Stephen Fulton explains Vergil Ortiz despair as he fearlessly prepares for Naoya Inoue

Stephen Fulton has revealed the demons Vergil Ortiz would have been confronted with when he was forced to withdraw from his fight with Eimantas Stanionis.

Fulton on Tuesday in Tokyo defends his WBC and WBO super bantamweight titles in his defining fight against Naoya Inoue, and does so as one of the world’s finest fighters having previously recovered from a setback with his health.

When Fulton was first scheduled to fight for the then-vacant WBO title against Angelo Leo in July 2020, he was forced to withdraw at late notice when he tested positive for coronavirus. He then had to wait six months to challenge Leo for the title Leo had won in his absence.

Fulton responded by winning his first title and enhancing his reputation with victories over Brandon Figueroa, when he also won the WBC title, and Daniel Roman since then. Ortiz has so far been less fortunate – his struggles with long Covid contributed to him being diagnosed with the potentially even more debilitative rhabdomyolysis.

The condition forced the postponement of dates with Michael McKinson and Stanionis even before the cancellation of the most recent July 8 date with the Lithuanian when it was reported he had fainted. Fulton endured considerably fewer concerns surrounding his health but hasn’t forgotten the feeling of being deprived of the opportunity to fight.

“It’s very difficult [to endure that] ‘cause you have to deal with yourself – your body – rejecting itself, and your physical health,” said the 29 year old. “Emotional state of mind – you have to deal with the fans. Now they’re talking shit about you. You have to deal with – it’s like – you have to deal with fighting yourself ‘cause you knew how hard you worked.

“And sometimes when you know how hard you’ve worked and you may look at it like, ‘I did this for nothing', when there’s always a reason – everything happens for a reason.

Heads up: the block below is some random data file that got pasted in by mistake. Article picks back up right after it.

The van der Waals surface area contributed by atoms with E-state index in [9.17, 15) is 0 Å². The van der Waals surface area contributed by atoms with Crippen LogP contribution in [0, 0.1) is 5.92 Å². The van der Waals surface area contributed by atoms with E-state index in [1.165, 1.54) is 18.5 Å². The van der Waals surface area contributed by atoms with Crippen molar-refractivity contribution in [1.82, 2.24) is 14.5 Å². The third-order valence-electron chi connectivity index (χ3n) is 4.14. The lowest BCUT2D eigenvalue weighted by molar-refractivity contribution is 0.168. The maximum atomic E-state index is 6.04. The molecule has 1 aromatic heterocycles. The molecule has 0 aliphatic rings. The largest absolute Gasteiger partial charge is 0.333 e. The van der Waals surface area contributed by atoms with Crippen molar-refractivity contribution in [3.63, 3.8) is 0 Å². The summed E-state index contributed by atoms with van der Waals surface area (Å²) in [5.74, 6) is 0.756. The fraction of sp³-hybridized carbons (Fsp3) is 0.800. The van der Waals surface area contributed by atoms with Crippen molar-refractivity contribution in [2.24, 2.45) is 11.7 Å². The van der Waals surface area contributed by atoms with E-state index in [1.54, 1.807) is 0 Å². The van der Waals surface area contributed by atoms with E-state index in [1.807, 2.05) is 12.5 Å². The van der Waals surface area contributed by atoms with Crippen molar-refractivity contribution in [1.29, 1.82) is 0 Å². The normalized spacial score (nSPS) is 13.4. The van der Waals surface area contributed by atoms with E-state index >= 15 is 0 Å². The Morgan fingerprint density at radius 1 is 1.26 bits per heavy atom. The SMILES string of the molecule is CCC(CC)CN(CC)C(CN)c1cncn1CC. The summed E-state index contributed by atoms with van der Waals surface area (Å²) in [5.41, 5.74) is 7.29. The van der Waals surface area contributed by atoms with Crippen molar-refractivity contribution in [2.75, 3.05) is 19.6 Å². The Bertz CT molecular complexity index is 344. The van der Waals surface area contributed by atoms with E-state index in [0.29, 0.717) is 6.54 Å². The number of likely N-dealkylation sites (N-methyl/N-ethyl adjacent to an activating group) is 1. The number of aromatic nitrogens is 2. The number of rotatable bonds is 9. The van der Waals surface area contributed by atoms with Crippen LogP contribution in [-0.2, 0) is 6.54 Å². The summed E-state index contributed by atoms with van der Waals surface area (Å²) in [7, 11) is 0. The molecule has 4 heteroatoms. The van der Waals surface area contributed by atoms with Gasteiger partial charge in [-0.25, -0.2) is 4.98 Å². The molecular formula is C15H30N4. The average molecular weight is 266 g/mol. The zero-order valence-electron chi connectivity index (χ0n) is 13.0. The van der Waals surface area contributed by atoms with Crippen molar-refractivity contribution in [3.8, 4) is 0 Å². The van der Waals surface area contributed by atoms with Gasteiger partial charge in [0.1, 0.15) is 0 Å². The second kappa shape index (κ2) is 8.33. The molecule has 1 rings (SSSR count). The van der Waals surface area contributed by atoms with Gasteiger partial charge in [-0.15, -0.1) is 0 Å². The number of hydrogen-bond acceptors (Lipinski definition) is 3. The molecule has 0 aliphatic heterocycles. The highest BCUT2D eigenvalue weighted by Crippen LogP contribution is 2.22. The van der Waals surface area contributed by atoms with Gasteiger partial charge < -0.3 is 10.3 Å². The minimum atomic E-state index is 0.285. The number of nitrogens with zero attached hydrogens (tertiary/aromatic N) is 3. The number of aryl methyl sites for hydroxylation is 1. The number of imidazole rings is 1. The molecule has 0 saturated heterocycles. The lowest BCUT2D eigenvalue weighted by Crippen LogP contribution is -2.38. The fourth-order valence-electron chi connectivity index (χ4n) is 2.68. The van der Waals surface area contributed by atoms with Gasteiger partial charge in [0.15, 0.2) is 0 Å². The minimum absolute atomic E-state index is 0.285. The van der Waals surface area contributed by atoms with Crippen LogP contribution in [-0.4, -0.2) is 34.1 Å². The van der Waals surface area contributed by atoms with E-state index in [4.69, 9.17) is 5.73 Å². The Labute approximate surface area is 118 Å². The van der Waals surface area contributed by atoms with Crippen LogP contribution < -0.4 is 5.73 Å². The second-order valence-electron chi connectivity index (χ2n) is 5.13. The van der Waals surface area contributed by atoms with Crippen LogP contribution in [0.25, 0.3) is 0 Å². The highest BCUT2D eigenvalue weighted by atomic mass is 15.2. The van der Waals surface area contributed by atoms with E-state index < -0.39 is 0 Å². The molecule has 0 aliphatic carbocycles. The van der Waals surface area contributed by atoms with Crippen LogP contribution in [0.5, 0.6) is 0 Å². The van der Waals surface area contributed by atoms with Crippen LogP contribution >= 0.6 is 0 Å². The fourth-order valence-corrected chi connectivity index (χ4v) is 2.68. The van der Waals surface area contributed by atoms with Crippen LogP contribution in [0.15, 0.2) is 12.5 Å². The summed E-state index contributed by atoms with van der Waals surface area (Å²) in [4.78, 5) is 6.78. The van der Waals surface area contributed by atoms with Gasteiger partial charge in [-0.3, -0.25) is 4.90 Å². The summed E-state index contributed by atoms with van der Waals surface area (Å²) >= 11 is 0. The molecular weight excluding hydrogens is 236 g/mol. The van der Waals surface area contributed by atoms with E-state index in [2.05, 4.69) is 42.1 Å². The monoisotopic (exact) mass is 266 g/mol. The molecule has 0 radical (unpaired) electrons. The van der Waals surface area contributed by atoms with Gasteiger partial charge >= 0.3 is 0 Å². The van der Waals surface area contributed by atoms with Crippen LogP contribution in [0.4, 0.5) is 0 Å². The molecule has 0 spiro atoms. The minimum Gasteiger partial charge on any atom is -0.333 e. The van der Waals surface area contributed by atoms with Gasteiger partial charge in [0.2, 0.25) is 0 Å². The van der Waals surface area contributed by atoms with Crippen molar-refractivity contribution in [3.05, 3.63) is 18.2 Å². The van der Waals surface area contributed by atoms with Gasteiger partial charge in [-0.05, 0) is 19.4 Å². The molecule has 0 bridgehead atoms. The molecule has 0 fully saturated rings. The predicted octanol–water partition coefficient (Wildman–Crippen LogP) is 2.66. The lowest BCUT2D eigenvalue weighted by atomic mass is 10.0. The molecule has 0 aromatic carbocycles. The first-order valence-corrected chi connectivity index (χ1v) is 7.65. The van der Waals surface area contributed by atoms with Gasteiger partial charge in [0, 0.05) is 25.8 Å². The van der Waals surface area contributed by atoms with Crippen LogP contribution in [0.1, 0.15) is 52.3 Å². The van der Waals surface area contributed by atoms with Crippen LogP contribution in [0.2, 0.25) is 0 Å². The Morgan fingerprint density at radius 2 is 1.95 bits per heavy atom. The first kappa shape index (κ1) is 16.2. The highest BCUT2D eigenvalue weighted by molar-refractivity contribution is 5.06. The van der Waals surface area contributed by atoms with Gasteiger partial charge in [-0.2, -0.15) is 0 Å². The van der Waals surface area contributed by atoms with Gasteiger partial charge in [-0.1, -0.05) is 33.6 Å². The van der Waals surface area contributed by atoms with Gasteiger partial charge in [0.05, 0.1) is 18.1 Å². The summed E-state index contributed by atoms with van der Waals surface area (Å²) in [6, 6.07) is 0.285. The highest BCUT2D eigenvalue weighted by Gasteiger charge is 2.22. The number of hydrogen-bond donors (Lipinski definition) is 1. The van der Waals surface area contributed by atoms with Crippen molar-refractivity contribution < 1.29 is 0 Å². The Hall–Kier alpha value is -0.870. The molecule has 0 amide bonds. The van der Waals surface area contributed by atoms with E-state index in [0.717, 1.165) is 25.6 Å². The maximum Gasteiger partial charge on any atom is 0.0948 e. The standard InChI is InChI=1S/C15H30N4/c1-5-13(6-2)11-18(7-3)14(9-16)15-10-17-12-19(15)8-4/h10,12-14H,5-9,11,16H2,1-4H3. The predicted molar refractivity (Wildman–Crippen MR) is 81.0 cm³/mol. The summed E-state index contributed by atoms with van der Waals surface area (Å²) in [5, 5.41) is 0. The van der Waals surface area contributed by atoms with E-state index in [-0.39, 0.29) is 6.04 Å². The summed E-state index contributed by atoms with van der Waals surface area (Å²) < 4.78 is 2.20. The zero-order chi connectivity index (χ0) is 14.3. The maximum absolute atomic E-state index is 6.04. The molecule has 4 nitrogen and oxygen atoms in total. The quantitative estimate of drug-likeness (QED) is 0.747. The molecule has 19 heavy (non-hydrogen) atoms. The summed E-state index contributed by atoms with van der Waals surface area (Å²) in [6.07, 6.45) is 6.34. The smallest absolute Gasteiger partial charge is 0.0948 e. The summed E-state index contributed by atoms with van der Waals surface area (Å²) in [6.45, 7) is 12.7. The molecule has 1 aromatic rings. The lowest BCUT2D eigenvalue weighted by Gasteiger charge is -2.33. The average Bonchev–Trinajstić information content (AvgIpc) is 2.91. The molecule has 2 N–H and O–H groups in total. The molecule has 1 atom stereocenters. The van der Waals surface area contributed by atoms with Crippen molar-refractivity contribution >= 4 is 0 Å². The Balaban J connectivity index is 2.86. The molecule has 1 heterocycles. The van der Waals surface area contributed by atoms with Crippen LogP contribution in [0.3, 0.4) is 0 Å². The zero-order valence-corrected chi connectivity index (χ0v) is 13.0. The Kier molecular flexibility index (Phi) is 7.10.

“But in the heat of the moment you don’t look at it that way. So I feel like as a fighter you have to deal with a lot. On your own, no matter how many people was in your corner, you’re still the one in there on your own. 

“Whether it’s in the ring or in your head, you’re the one putting that physical work in in the gym. It’s a lonely sport so you’re always alone. So I definitely feel for him now. And now I’m speaking on the subject ‘cause that is very hard to overcome, but, you know, we’re fighters – there’s nothing that we can’t overcome.

“That wasn’t a fight like, ‘I’m looking forward to it’ – I wasn’t really looking forward to that fight ‘cause I wasn’t really worried about that fight. But I’m glad that [Ortiz is] okay now – I have to say that. Well, I don’t have to say that, but I can say that. I’m glad that he’s okay now but I didn’t really put too much thought into that fight.”

In Japan’s heavy-handed, 30-year-old Inoue, Fulton is fighting one of the world’s most intimidating fighters. He regardless insists that his upbringing in the projects of Philadelphia, where people he knew were murdered and where as a teenager he considered dealing drugs, means that anything Inoue can confront him with is something he can seamlessly put into perspective.

“You don’t really worry about somebody saying that they’re intimidating,” he said. “When you have different upbringings, and you know your upbringing – how hard it is to make it where you made it from – then nothing is intimidating. What is intimidating? We fight. What is the intimidating part? Because he’s known for his power? Like, okay. Where do the other intimidating aspects come from? What can he possibly do to hurt me? Besides from having power. Like, people [pauses] – since I’ve been out here, this week alone, three people that I’ve known, have died, in Philadelphia. So you get what I’m saying? Literally three people that I’ve known have died. Two of them got killed; one of them died from cancer. 

“I’m not sure – I don’t wanna put that [the circumstances surrounding the other two deaths] on record – to say it was [crime-related], but, literally… So it’s like where you come from – where I’m from, and you have a guy, I couldn’t say if he is like that or he isn’t, but, I don’t think that [Inoue] was raised like that, you know? He was raised like a good kid. Nothing intimidating about him. He was just a great fighter. 

“I don’t reflect on [my upbringing in Philadelphia and how I very nearly went down a different path] as much, but I just always feel like, ‘Damn, we was just guys playing’. Like, this was meant for me. And that’s how I look at where I’m at right now. This was meant for me.”